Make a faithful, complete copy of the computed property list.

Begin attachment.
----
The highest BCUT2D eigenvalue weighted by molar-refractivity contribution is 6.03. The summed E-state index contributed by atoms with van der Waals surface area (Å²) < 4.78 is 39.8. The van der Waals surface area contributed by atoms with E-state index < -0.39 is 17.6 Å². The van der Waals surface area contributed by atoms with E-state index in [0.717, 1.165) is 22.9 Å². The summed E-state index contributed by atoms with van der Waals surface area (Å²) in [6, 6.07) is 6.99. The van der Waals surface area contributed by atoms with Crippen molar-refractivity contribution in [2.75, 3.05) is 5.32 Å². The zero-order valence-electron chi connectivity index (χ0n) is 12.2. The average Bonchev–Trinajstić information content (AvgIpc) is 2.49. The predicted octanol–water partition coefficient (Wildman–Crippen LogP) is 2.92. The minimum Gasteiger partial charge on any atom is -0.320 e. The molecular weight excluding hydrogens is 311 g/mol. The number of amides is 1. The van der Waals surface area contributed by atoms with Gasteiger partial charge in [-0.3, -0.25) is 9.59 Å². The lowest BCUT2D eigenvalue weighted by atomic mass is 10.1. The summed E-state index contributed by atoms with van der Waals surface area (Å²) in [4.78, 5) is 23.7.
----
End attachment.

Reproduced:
The highest BCUT2D eigenvalue weighted by molar-refractivity contribution is 6.03. The summed E-state index contributed by atoms with van der Waals surface area (Å²) < 4.78 is 39.8. The van der Waals surface area contributed by atoms with E-state index < -0.39 is 17.6 Å². The van der Waals surface area contributed by atoms with E-state index in [0.717, 1.165) is 22.9 Å². The summed E-state index contributed by atoms with van der Waals surface area (Å²) in [6, 6.07) is 6.99. The van der Waals surface area contributed by atoms with Crippen molar-refractivity contribution in [2.75, 3.05) is 5.32 Å². The zero-order valence-electron chi connectivity index (χ0n) is 12.2. The average Bonchev–Trinajstić information content (AvgIpc) is 2.49. The predicted octanol–water partition coefficient (Wildman–Crippen LogP) is 2.92. The minimum Gasteiger partial charge on any atom is -0.320 e. The molecular weight excluding hydrogens is 311 g/mol. The number of amides is 1. The van der Waals surface area contributed by atoms with Gasteiger partial charge in [-0.3, -0.25) is 9.59 Å². The lowest BCUT2D eigenvalue weighted by atomic mass is 10.1. The summed E-state index contributed by atoms with van der Waals surface area (Å²) in [4.78, 5) is 23.7.